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Todt describes Stepney as difficult

NEWS STORY
04/10/2007

In an interview with The Times - one of the first F1-related articles the newspaper has run in living memory, which contains neither the word 'Lewis' or 'Hamilton' - Jean Todt talks about his relationship with Nigel Stepney, and how he tried to help the (former) Race and Test Technical Manager, a man he describes as "difficult".

"He has a lot of technical skills, organisational skills," said the Frenchman. "He was a difficult character. He was not an easy person, but he was a good professional.

"When Ross left he was probably aiming for a stronger position than the one we were suggesting for him," he continued, referring to the 'departure' of former Technical Director Ross Brawn. "He was calling into us and saying, 'I don't want to come to races any more.' Then, after a good night, the emotion would calm down and he would say, 'OK, I am happy to come.'

"For me, he has been working for 15 years for Ferrari and he did deliver for Ferrari, so I felt it would have been inappropriate the first time he didn't want to come to races to throw him away," the Frenchman admitted. "He had a contract with Ferrari until the end of 2007, so I wanted to give him a chance to be able to demonstrate that, with a new organisational structure, even if he was not completely happy about his position, he could deliver.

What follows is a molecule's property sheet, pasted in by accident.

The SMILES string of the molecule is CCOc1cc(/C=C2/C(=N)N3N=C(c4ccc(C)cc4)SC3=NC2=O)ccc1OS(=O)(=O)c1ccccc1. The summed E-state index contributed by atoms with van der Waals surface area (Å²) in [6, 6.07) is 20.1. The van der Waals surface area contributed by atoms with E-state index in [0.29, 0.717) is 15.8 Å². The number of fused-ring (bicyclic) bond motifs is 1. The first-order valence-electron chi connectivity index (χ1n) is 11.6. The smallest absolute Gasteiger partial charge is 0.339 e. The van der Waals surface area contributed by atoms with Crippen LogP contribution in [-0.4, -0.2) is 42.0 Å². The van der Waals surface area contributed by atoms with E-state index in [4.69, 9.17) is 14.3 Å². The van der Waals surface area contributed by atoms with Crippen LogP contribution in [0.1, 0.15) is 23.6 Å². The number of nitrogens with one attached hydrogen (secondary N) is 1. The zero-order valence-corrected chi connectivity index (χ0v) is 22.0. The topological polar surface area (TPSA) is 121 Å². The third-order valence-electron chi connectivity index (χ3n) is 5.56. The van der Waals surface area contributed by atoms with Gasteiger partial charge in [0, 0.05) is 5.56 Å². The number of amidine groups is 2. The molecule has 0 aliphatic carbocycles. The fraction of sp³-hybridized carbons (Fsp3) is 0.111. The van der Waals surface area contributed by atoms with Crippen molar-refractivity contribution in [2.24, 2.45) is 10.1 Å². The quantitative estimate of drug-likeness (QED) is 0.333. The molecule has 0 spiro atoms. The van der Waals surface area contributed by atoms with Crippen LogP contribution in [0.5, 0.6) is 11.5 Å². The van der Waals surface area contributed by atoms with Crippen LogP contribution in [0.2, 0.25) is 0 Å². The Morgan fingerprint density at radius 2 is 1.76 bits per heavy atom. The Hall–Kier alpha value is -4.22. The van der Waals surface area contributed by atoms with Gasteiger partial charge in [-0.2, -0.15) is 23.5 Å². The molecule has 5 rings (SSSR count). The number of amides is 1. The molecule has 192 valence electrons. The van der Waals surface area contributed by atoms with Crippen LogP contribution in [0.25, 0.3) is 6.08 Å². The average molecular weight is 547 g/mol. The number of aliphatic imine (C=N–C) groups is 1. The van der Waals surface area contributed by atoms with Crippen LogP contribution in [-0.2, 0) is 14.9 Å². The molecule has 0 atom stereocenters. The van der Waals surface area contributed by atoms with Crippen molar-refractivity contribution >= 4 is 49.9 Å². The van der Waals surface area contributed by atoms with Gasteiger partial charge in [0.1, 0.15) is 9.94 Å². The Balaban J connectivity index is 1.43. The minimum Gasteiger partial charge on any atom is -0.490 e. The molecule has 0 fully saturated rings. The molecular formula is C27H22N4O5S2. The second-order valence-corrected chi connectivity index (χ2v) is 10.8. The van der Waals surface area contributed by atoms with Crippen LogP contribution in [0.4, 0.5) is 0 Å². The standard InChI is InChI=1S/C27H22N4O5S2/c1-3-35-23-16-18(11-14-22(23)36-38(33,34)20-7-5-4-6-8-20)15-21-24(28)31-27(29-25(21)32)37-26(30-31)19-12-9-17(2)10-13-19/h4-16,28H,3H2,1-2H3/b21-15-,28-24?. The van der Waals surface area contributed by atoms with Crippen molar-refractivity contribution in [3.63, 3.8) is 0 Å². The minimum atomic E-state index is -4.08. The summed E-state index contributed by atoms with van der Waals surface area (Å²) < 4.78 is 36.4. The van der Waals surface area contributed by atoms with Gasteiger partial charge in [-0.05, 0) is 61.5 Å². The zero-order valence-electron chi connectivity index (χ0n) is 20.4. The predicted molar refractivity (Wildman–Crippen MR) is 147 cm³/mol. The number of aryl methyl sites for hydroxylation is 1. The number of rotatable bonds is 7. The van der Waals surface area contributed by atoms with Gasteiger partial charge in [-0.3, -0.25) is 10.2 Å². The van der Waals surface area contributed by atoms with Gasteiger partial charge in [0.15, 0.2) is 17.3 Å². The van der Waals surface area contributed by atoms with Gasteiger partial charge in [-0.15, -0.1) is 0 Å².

"Two or three times I was weak enough to say, 'OK, he has changed his mind,' " said Todt. "But it became one time too many. We could not change our organisation every week, so I said, 'Finished. He will not come any more.' "

Consequently, Stepney was given a factory-based role based around improving reliability and procedure.

"In this sense I did defend him, it is true," admits Todt, "but I was never expecting the guy to lose his head,"

"He lost his head, that's all," he added. "Unfortunately, sometimes you have people who lose the sense of things and it's a shame because we all have some personal responsibilities. You should have some limits, some discipline and he did not know how to place limits on himself and the problem is that there is a high price to pay."

Referring to Stepney's claim that he knows where the bodies are buried, Todt is adamant that the Englishman is bluffing, and that there are no skeletons at Maranello.

"I have read so many times 'wait until you know all what Ferrari has been doing'," he said, "but I'm quite (happy with) my conscience over the past 15 years and, believe me, if Ferrari had been (doing anything), after all these controversies, it would have come out."

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